The New Indian Express

When Congress Lok Sabha candidate from Uttar Pradesh’s Saharanpur, Imran Masood, went berserk in an election rally, threatening to cut BJP’s PM nominee Narendra Modi into pieces, it was expected of the ruling party at the Centre that it would express its outrage by replacing Masood with another candidate. But shockingly, no such action was taken. The Samajwadi Party regime that is in the saddle in Uttar Pradesh had him arrested but only for a few days before Masood sauntered out of jail on bail, totally unmoved. The Election Commission (EC) on its part pleaded helplessness on the pretext that the threat was delivered before the model code of conduct came into force.

There have been many barbs and below-the-belt hits by many other leaders, but nothing shocks now because of the depths to which election rhetoric has stooped.

Time was when political heavyweights used to cross swords in Parliament and state Assemblies and fraternise at evening parties, without betraying rancour. Today, there are numerous examples of sworn enmity between rival leaders. Be it Karunanidhi versus Jayalalithaa in Tamil Nadu, or Mulayam Singh Yadav versus Mayawati in Utttar Pradesh, or Modi versus Nitish Kumar in Bihar, the bad blood between them is to be seen to be believed.

While we gloat over the fact that EC has been conducting largely peaceful elections and that booth capturing is a thing of the past, criminality among politicians has touched endemic proportions. Bribery of voters is rampant and now extends to not only cash but even expensive gifts.

To safeguard against violence breaking out during elections, the election process is staggered at huge cost to the exchequer. Recent estimates by EC put the cost of a General Election at a whopping `3,500 crore—about 150 per cent more than the amount spent for the 2009 polls (`1,400 crore). This does not include the expenses incurred for security and the amount political parties will spend.

According to the Centre for Media Studies, Indian politicians will spend as much as $4.9 billion during the electoral contest, making it the second most expensive of all times, behind only to the 2012 US presidential campaign in which $7 billion was spent.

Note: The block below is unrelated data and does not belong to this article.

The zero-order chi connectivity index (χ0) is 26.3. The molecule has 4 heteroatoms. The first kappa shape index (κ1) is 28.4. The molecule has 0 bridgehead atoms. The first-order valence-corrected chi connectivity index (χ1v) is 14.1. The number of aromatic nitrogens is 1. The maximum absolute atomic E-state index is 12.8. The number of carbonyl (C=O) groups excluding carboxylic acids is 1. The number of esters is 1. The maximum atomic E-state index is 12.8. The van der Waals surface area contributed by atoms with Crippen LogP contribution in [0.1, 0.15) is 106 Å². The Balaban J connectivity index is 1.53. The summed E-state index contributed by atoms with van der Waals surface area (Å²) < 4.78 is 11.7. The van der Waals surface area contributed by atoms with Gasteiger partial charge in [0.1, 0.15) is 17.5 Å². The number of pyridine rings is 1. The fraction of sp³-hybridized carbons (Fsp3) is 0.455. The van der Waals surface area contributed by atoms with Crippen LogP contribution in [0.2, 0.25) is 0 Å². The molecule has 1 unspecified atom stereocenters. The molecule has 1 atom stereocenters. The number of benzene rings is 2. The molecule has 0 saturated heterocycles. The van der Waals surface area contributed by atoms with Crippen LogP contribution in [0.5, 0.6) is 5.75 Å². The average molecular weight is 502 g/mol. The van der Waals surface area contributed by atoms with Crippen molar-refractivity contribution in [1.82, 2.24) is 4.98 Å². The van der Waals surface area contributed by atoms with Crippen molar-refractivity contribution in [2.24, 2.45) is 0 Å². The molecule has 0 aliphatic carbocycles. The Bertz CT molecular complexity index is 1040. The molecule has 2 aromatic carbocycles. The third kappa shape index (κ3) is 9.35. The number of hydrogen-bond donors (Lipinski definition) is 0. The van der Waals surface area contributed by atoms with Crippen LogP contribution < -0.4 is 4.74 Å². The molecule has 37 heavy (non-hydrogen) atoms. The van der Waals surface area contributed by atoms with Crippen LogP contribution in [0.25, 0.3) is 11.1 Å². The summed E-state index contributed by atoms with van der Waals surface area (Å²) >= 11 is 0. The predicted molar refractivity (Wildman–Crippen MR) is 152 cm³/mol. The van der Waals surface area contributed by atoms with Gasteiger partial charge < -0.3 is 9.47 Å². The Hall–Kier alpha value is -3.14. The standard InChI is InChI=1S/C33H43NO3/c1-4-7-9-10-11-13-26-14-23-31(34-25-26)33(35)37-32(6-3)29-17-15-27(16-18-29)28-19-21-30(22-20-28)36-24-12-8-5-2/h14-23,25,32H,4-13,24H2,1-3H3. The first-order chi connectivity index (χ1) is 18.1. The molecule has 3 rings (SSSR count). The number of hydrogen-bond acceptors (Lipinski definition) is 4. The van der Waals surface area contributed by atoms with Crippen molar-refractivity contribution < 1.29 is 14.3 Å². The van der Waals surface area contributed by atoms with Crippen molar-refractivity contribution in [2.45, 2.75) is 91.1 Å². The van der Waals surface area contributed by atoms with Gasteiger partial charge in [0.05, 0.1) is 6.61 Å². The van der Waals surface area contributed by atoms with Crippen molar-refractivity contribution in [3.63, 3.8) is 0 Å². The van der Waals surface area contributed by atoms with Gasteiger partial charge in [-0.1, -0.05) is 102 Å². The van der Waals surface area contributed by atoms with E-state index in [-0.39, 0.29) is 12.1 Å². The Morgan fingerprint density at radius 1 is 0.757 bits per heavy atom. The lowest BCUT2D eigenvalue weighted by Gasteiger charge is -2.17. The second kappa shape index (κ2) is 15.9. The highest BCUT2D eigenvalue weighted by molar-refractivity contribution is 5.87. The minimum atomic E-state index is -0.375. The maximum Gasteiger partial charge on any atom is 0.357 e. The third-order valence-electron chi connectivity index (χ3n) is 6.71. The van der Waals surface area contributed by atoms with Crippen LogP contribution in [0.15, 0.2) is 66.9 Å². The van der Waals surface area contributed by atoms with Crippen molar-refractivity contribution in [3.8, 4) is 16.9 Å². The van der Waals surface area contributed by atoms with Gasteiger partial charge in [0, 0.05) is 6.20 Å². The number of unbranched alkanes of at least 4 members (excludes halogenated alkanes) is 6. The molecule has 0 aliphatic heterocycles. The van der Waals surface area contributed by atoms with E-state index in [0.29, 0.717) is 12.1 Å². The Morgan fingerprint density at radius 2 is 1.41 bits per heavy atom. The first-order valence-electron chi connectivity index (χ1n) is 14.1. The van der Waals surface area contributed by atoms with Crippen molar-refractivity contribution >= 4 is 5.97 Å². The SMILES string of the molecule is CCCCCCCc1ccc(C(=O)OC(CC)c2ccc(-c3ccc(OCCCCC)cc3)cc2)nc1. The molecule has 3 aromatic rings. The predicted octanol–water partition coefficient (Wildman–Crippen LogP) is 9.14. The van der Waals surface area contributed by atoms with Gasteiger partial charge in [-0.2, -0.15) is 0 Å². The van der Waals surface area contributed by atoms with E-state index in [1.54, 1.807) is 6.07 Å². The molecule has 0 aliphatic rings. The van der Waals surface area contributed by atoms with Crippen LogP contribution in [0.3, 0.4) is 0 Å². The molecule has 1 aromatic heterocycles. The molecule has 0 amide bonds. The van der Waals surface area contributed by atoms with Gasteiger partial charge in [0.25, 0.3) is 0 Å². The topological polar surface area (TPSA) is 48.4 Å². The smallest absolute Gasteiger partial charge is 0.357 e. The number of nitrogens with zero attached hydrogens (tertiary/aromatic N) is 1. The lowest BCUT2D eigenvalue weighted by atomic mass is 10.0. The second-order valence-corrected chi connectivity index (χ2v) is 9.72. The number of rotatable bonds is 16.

India’s electoral rules only allow candidates to spend $114,000 to contest parliamentary seats. With 543 seats available in the Lower House, the total spent should amount to just below $62 million. But the actual costs of fighting an election are much higher.

So strongly has criminality taken over that of the 280 candidates whose names were announced by Congress and BJP till March 13, as many as 84 have declared criminal cases against them, even as 36 among them are facing serious criminal charges like murder and kidnapping.

The report has been prepared by the Association for Democratic Reforms (ADR) and National Election Watch and is based on analysis of the background details of 280 candidates whose affidavits were available from Assembly or Lok Sabha and Rajya Sabha elections in the past.

Out of 165 Congress candidates analysed, 44 (27 per cent) had declared criminal cases in their previous election affidavit. The BJP had 40 out of 115 candidates (35 per cent) with criminal cases, the report stated.

It’s not muscle power alone that holds sway. Money power is also in full flow, making it virtually impossible for anybody but the richest to contest and win elections.

In state after state that ADR has analysed in the course of a study, crorepatis abound among candidates of major parties. For those with modest means, national elections are beyond reach. The ills in our style and substance of electoral politics leave little scope for celebration. There is indeed much to introspect about. 

© Association for Democratic Reforms
Privacy And Terms Of Use
Donation Payment Method